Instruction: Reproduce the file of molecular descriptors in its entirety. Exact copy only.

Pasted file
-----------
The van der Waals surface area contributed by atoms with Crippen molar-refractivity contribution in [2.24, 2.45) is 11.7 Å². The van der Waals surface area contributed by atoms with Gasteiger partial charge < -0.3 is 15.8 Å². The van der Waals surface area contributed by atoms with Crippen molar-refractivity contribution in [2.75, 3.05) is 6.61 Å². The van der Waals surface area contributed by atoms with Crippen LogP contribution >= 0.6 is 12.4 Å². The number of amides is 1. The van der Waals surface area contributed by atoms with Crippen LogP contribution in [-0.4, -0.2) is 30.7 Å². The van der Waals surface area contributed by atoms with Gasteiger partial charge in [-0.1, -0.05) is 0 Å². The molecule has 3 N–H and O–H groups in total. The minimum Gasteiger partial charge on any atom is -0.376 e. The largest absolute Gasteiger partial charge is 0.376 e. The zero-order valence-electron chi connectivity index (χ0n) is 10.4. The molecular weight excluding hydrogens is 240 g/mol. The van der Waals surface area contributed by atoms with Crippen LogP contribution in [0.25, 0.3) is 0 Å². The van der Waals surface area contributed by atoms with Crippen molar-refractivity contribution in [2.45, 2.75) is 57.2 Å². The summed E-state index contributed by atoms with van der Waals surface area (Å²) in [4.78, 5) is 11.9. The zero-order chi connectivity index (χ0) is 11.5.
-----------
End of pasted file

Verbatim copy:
The van der Waals surface area contributed by atoms with Crippen molar-refractivity contribution in [2.24, 2.45) is 11.7 Å². The van der Waals surface area contributed by atoms with Gasteiger partial charge < -0.3 is 15.8 Å². The van der Waals surface area contributed by atoms with Crippen molar-refractivity contribution in [2.75, 3.05) is 6.61 Å². The van der Waals surface area contributed by atoms with Crippen LogP contribution >= 0.6 is 12.4 Å². The number of amides is 1. The van der Waals surface area contributed by atoms with Crippen LogP contribution in [-0.4, -0.2) is 30.7 Å². The van der Waals surface area contributed by atoms with Gasteiger partial charge in [-0.1, -0.05) is 0 Å². The molecule has 3 N–H and O–H groups in total. The minimum Gasteiger partial charge on any atom is -0.376 e. The largest absolute Gasteiger partial charge is 0.376 e. The zero-order valence-electron chi connectivity index (χ0n) is 10.4. The molecular weight excluding hydrogens is 240 g/mol. The van der Waals surface area contributed by atoms with Crippen LogP contribution in [0.25, 0.3) is 0 Å². The van der Waals surface area contributed by atoms with Crippen molar-refractivity contribution in [2.45, 2.75) is 57.2 Å². The summed E-state index contributed by atoms with van der Waals surface area (Å²) in [4.78, 5) is 11.9. The zero-order chi connectivity index (χ0) is 11.5.